Our bodies defend against oxidation through enzymes called dismutases, catalases, reductases and peroxidases. Also, our diet provides a host of chemicals serving antioxidant roles. These chemicals include: vitamins A, C and E; minerals like selenium, manganese and zinc; and pigments from the plant foods we eat.
In black raspberries, phenolic pigments like ellagic and ferulic acids are the major antioxidant source.
What are other pigments present in black raspberries?
The rich color of black raspberries comes from numerous chemicals of the phenolic super-family that is a class of several thousands of members serving plants as pigments. Black raspberry antioxidant strength is proportional to the intensity of the dye from its pigments.
A major subgroup of pigment phenolics is the flavonoid group that is densely populated in blackcaps. One flavonoid class in particular - anthocyanins - accounts for most of the blue-red-black pigmentation of black raspberries. In addition to anthocyanins, however, are ellagic acid, ferulic acid, gallic acid, rutin and cyanidin glycosides (phenolics identified by Dr. Stoner and colleagues as important anticarcinogens in blackcaps). Vitamin C, a universal antioxidant, is also well concentrated in black raspberries (about 2 mg per 100 grams of fruit), as is calcium (32 mg per 100 grams).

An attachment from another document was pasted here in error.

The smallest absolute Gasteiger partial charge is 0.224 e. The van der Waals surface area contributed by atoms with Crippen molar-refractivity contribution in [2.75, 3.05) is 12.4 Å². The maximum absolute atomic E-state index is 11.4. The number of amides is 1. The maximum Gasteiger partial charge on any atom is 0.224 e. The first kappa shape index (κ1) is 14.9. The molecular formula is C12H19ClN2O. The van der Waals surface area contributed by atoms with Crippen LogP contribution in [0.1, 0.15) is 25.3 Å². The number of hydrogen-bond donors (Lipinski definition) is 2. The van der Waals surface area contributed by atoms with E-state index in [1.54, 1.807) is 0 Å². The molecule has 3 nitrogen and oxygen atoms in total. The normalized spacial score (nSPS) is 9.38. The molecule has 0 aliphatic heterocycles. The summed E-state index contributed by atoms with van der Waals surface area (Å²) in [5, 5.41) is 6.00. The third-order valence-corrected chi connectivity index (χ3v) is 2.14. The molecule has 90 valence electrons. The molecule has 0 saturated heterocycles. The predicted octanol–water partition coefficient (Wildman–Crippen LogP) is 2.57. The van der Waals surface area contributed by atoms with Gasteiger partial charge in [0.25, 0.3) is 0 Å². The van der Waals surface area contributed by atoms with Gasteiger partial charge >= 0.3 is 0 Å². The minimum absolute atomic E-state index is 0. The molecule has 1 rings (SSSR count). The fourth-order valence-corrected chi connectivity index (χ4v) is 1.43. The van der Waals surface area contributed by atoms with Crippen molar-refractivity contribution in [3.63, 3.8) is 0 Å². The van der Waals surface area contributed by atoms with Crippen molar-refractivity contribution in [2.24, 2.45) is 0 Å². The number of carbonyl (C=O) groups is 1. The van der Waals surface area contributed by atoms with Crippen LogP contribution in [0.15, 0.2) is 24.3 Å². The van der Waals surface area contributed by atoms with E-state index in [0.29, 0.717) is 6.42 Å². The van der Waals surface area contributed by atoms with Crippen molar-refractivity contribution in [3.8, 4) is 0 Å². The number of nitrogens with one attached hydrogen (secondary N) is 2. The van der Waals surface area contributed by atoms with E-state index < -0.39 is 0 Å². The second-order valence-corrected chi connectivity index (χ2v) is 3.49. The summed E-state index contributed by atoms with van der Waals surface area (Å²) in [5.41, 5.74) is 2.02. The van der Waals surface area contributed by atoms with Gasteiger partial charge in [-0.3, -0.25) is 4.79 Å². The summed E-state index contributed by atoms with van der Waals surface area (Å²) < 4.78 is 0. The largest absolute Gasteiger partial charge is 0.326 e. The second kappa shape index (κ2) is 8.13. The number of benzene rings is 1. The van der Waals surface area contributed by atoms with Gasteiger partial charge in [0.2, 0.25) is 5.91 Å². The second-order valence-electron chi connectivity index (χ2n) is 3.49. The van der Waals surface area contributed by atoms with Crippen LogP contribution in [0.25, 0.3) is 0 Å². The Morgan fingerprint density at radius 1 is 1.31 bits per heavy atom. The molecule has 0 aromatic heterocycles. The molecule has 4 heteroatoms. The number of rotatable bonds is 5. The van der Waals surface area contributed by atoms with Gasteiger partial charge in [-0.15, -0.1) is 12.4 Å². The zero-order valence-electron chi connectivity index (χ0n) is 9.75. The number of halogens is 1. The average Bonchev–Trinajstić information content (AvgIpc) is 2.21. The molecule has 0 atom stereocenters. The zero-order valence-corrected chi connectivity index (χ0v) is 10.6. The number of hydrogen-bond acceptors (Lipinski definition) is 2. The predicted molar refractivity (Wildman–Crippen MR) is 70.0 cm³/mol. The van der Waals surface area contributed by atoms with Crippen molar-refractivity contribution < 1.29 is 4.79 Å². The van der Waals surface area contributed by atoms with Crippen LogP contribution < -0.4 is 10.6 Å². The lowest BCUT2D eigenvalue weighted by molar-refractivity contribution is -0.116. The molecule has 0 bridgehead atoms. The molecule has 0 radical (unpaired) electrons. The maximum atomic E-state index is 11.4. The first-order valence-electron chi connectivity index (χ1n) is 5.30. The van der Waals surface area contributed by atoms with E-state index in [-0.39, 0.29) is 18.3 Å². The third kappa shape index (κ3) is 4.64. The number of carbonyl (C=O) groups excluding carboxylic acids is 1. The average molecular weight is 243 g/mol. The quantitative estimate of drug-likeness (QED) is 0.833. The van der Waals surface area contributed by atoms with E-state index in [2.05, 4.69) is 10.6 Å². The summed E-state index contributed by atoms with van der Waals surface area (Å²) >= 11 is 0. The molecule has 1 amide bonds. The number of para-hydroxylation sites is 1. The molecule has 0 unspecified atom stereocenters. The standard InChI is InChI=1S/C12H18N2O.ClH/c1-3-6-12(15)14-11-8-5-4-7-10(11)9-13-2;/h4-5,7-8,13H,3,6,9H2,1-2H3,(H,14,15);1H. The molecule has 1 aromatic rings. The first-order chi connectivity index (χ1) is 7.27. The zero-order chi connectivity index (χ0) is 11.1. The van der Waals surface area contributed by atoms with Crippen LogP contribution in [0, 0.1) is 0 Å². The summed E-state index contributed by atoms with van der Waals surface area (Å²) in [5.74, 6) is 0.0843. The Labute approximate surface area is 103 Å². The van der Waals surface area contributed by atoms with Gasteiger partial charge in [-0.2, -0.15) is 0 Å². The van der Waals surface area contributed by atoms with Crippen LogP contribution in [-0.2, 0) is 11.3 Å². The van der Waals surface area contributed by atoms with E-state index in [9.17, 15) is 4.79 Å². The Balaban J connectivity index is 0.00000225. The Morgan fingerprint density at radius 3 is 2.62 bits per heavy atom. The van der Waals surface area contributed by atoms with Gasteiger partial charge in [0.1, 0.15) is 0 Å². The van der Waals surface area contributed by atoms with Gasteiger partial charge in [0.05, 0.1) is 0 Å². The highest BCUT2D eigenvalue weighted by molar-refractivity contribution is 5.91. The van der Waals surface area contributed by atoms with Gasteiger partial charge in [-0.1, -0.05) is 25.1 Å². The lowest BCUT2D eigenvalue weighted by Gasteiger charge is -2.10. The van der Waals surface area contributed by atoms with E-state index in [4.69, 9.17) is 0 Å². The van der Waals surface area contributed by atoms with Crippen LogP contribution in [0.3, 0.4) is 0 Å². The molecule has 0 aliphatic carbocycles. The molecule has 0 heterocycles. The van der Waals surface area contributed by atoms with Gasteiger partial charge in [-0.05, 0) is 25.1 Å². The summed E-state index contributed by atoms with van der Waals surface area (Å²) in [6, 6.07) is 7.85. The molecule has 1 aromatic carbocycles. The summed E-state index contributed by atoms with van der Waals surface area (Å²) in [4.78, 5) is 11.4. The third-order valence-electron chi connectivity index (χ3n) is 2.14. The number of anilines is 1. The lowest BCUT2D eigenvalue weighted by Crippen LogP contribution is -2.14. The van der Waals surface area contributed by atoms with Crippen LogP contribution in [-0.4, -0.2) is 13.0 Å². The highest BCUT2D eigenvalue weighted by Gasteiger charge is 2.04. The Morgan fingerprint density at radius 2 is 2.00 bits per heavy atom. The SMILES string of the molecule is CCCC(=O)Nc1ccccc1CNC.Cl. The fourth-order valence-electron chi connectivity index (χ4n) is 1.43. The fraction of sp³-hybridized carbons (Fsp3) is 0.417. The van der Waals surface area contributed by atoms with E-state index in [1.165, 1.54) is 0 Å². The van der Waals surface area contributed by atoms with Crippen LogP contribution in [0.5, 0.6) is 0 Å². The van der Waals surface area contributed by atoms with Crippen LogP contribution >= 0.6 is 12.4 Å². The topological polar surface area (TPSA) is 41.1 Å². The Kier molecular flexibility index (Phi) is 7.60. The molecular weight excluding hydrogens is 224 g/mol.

Is there a way to measure antioxidant quality of a plant food and how well do black raspberries perform?
Yes, a test called ORAC (oxygen radical absorbance capacity) is performed on a food sample in a test tube. Then, the strength of antioxidant is measure by how well it neutralizes free radicals.
At Oregon State University, black raspberries have been tested for ORAC against other berries and plant foods (first analyzed in a 2004 ORAC report by US Department of Agriculture scientists). Black raspberries had the highest ORAC among other caneberries, fruits or vegetables analyzed measuring 3 times higher ORAC than blackberries or red raspberries.
Plants with pale skins and white pulps like pears and some apples have low ORAC whereas dark fruit like black raspberries, blueberries and cranberries have relatively high ORAC.
What does a high ORAC from black raspberries mean for health protection?
The answer to this question requires actual clinical research in humans (being performed but still preliminary) but the scientific evidence points to widespread protection against numerous diseases by having a diet rich in high-ORAC foods like black raspberries.
What are some diseases that evolve from free radicals and what can we do to counter oxidative stress?
Growing scientific evidence shows that nearly every disease involves free radicals to some extent. Cancer, heart and vascular disease, diabetes, inflammation and neurological disorders all have strong components of oxidative stress. Premature aging and diseases of the elderly such as macular degeneration are thought to result from oxidative damage to cells as well.
The laboratory studies by Dr. Stoner point to the importance of oxidative factors in colon and esophageal cancer, and to the potential protective role of phenolics from black raspberries or other antioxidant-rich plant foods.
Consumers can enjoy the pleasures of dark berries in their diets while likely gaining antioxidant protection from berry phenolics. Why wait for positive results from the years of clinical research ahead? The preliminary evidence and pleasurable eating qualities of black raspberries should be enough to warrant including these berry treasures in your diet now.